Kenney well discusses the problems of the hypothetical lost Greek model, cf. now Rosati, pp. 11-22; Kenney argues that the recent papyrus findings show the existence of a pre-Ovidian Greek poetic tradition, but probably do not represent a main influence; Rosati observes that even if Musaeus knew Ovid, a possible hypothesis, this does not exclude the presence of a Greek model active on both Ovid and Musaeus. Kenney notes that the new fragments are not likely to be by an influential author like Parthenius. Where are we supposed to look for a model? A poem on Hero and Leander does not emerge as a very influential text in the Alexandrian period, to judge from silence. On the other hand, as both Kenney and Rosati duly acknowledge, the brief allusion to the story in Vergil, Ge. 3, 258-63 already presupposes familiarity with at least one poetic treatment of the story (cf. Thomas ad loc.); and Propertius was also struck by such a treatment (so T.D. Papanghelis, Propertius: a Hellenistic poet on love and death, Cambridge 1987). The story, as Rosati puts it (1996, 12) becomes epistolary because it is a well known text. Otherwise, 18-19 would be the only moment in the Heroides where no intertextual foil enhances Ovidian innovation. Perhaps the picture is difficult to guess because it is complicated. A Greek poem, as Kenney suggests in a footnote (11 n. 40), could have been collecting dust for a century or so before the story became a hot theme in the Triumviral period. The Ovidian poems 18-19 show an interest in various obscure corners of literary history. Leander lists women loved by the gods who became stars, but also steps back from this tradition with a funny move: publica non curat sidera noster amor (18, 150). We think of Alexandrian catalogue poetry: catasterisms, divine amours, pseudo- and post-Hesiodic texts. Hero caps this learned recusatio with a list of Neptune's amours, names she remembers having read somewhere:The two young lovers are a new step in the tradition of love poetry: like the next couple in the collection, Acontius & Cydippe, they represent non-mythological narrative about humans, but they are aware of a previous tradition of mythological love poetry: the Eoeae and Alexandrian catalogues (a tradition of learned but sometimes dry lists of women: nomina lecta...has certe pluresque, indeed). But now, in the age of Augustus, Hero & Leander too have achieved the status of exemplary tales. When was their consecration accomplished? The next double letters are based on Callimachus. Letters 18 and 19 feature allusions to Cicero's Alexandrian juvenilia (cf. R. Lamacchia, in Poesia latina in frammenti, Genova 1974, 350-56, a stimulating paper). It is also impressive that the two epistles share an allusion to the only fragment by Cornelius Gallus known to us before Qasr Ibrim (fr. 1 Morel and Courtney), uno tellures dividit amne duas, echoed at 19,142 seducit terras haec brevis unda duas, but also at 18, 125f.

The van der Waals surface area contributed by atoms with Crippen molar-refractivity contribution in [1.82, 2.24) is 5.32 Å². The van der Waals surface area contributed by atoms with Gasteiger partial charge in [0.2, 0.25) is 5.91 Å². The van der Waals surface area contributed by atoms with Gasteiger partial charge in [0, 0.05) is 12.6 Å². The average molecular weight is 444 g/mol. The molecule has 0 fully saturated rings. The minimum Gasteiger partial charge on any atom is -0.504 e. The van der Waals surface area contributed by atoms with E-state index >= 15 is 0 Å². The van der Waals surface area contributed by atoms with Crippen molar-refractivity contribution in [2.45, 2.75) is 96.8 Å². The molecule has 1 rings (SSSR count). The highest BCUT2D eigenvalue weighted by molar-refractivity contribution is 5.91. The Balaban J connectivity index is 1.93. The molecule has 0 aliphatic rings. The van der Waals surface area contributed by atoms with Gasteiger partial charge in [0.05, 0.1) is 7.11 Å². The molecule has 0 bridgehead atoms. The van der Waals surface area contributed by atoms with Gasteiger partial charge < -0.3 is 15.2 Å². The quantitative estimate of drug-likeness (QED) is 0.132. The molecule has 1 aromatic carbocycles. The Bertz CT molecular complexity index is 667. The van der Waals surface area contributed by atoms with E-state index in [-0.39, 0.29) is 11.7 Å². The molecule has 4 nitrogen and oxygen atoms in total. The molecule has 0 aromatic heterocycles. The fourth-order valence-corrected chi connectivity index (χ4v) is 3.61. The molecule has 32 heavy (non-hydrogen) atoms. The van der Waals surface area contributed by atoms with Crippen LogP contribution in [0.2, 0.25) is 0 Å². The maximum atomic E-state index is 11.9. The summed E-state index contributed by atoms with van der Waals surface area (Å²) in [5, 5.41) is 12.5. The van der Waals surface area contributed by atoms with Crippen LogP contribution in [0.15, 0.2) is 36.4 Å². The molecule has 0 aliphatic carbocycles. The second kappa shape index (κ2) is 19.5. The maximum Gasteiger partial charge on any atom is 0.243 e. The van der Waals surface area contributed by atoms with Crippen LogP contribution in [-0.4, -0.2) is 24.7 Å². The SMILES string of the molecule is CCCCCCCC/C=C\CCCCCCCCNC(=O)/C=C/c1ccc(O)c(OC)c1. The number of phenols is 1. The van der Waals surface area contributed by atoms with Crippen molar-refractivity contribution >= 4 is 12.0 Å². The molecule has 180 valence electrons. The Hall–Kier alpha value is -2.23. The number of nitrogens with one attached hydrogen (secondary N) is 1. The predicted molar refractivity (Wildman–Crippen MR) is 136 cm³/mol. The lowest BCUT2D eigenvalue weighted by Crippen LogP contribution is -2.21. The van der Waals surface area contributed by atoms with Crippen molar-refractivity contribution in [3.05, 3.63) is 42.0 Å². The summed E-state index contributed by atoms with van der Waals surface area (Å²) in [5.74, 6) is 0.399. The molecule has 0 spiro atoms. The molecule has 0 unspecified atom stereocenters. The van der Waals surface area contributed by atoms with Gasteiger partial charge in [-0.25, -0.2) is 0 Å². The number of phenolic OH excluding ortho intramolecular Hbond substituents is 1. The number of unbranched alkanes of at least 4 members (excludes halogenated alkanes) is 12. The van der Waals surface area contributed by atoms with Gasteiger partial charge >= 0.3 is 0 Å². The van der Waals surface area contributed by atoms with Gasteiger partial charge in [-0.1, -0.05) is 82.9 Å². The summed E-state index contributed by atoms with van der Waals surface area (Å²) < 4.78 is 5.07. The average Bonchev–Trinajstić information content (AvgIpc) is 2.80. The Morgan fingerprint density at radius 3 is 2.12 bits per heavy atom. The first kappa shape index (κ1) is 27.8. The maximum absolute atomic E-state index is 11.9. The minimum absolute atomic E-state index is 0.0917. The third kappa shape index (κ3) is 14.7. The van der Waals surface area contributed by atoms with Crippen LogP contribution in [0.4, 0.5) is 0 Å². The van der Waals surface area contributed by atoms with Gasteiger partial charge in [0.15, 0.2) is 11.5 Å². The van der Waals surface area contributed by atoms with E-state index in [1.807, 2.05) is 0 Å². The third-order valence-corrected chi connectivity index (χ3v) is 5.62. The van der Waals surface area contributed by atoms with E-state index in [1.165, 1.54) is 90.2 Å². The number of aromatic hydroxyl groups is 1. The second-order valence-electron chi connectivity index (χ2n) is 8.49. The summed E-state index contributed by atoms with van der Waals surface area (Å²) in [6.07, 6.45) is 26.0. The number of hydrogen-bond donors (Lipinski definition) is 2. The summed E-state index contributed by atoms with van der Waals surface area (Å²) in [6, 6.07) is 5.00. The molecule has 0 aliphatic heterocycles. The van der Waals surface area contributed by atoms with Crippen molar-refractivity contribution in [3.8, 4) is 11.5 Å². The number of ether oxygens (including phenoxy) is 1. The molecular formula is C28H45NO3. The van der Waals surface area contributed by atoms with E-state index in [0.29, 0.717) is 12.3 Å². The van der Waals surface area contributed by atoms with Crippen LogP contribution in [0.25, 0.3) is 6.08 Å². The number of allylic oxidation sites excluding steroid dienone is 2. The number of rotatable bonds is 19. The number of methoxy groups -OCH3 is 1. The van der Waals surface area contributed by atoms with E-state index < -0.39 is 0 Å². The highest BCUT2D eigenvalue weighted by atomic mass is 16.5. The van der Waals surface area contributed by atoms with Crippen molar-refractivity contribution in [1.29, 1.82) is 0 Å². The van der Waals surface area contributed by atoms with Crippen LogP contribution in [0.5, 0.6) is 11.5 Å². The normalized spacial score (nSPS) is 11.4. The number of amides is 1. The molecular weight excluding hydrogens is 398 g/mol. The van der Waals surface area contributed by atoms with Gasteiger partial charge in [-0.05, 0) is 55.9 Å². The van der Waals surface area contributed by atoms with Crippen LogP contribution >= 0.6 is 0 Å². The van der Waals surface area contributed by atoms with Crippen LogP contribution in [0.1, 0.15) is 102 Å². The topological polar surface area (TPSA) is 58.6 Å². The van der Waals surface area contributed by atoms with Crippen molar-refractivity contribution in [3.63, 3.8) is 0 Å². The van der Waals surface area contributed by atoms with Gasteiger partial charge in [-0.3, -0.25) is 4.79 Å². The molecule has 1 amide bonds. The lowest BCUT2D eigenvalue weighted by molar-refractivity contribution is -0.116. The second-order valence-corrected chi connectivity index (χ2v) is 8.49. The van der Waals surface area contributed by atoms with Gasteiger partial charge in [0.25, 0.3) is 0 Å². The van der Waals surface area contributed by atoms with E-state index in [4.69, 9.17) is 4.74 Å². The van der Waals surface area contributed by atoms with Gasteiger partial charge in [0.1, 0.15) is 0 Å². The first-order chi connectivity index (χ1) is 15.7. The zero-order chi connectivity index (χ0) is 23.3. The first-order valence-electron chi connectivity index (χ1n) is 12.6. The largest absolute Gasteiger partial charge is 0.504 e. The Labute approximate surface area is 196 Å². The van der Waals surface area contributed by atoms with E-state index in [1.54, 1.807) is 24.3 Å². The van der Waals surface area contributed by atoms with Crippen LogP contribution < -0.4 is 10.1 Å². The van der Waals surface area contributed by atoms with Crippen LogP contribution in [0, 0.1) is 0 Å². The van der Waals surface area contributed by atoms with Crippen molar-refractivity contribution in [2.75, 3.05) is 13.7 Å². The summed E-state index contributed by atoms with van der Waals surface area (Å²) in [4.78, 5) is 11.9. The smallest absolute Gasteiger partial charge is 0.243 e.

et quarum memini nomina lecta mihi.
Has certe pluresque canunt, Neptune, poetae (19, 136-37)ei mihi, cur animis iuncti secernimur undisas noticed long ago by Scevola Mariotti, 'Intorno a Domizio Marso', in Miscellanea Rostagni, Turin 1963, 613 n. 88 (the two parallels in Rosati, the first only in Kenney, none in Courtney ad Corn. Gall. fr. 1). The fragment has nothing to do with the Hellespont and the two lovers, although it could have a link with the theme of lovers and separation in Gallan elegy. It is notoriously dangerous to use Gallus as a peg for literary genealogies, but the interest in Liebestod and death by water shared by Vergil in the Georgics and Propertius in books II and III would make sense if the two poets had a recent model in Gallus' Amores, a model which would explain the revival of an older Hellenistic text about Hero & Leander. If Gallus had an interest in Hero & Leander, perhaps as an erotic exemplum, one finds tantalizing that Leander's non curat...noster amor (18, 150) sounds like Verg. ecl. 10, 28 amor non talia curat, and other themes of separation and longing could have a source in Gallus, before Propertius and Vergil. The theme 'I will go to the edges of the world for your love' is probably too commonplace, but the idea of "I will go as far as Colchis and the farthest Pontus" (18, 157) resembles modern speculations on why Gallus mentioned, in fr. 1, the Caucasic river Hypanis-Kuban.
unaque mens, tellus non habet una duos?